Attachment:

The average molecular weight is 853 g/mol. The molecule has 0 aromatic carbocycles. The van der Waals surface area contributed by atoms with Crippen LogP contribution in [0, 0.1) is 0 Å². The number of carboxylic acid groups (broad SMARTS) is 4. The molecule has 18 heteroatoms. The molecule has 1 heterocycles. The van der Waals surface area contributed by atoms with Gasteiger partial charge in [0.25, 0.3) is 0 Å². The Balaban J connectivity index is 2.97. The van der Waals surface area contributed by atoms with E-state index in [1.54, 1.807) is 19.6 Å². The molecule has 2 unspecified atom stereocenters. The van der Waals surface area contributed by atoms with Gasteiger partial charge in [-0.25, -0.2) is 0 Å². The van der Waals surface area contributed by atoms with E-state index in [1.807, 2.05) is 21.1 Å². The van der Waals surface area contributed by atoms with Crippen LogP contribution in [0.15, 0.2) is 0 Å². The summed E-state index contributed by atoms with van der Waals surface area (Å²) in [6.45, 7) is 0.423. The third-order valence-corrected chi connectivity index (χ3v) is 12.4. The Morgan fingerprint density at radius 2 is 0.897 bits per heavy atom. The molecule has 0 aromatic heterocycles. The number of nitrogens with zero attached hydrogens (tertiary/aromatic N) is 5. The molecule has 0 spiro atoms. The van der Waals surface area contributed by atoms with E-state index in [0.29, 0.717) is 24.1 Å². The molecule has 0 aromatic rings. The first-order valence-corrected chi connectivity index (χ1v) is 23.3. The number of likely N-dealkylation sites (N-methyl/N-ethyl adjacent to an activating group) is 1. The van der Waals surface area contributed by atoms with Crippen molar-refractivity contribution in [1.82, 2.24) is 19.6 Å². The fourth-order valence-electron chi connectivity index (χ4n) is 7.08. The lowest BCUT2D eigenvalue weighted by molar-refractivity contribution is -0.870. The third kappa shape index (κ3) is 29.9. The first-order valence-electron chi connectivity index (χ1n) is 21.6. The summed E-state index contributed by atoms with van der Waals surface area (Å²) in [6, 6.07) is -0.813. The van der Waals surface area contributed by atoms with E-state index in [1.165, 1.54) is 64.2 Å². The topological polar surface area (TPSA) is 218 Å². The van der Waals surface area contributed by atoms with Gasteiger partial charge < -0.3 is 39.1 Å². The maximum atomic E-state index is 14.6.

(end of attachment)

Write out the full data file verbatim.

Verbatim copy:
The average molecular weight is 853 g/mol. The molecule has 0 aromatic carbocycles. The van der Waals surface area contributed by atoms with Crippen LogP contribution in [0, 0.1) is 0 Å². The number of carboxylic acid groups (broad SMARTS) is 4. The molecule has 18 heteroatoms. The molecule has 1 heterocycles. The van der Waals surface area contributed by atoms with Gasteiger partial charge in [0.25, 0.3) is 0 Å². The Balaban J connectivity index is 2.97. The van der Waals surface area contributed by atoms with E-state index in [1.54, 1.807) is 19.6 Å². The molecule has 2 unspecified atom stereocenters. The van der Waals surface area contributed by atoms with Gasteiger partial charge in [-0.25, -0.2) is 0 Å². The van der Waals surface area contributed by atoms with E-state index in [1.807, 2.05) is 21.1 Å². The van der Waals surface area contributed by atoms with Crippen LogP contribution in [0.15, 0.2) is 0 Å². The summed E-state index contributed by atoms with van der Waals surface area (Å²) in [6.45, 7) is 0.423. The third-order valence-corrected chi connectivity index (χ3v) is 12.4. The Morgan fingerprint density at radius 2 is 0.897 bits per heavy atom. The molecule has 0 aromatic heterocycles. The number of nitrogens with zero attached hydrogens (tertiary/aromatic N) is 5. The molecule has 0 spiro atoms. The van der Waals surface area contributed by atoms with E-state index in [0.29, 0.717) is 24.1 Å². The molecule has 0 aromatic rings. The first-order valence-corrected chi connectivity index (χ1v) is 23.3. The number of likely N-dealkylation sites (N-methyl/N-ethyl adjacent to an activating group) is 1. The van der Waals surface area contributed by atoms with Crippen molar-refractivity contribution in [1.82, 2.24) is 19.6 Å². The fourth-order valence-electron chi connectivity index (χ4n) is 7.08. The lowest BCUT2D eigenvalue weighted by molar-refractivity contribution is -0.870. The third kappa shape index (κ3) is 29.9. The first-order valence-electron chi connectivity index (χ1n) is 21.6. The summed E-state index contributed by atoms with van der Waals surface area (Å²) in [6, 6.07) is -0.813. The van der Waals surface area contributed by atoms with E-state index in [1.165, 1.54) is 64.2 Å². The topological polar surface area (TPSA) is 218 Å². The van der Waals surface area contributed by atoms with Gasteiger partial charge < -0.3 is 39.1 Å². The maximum atomic E-state index is 14.6.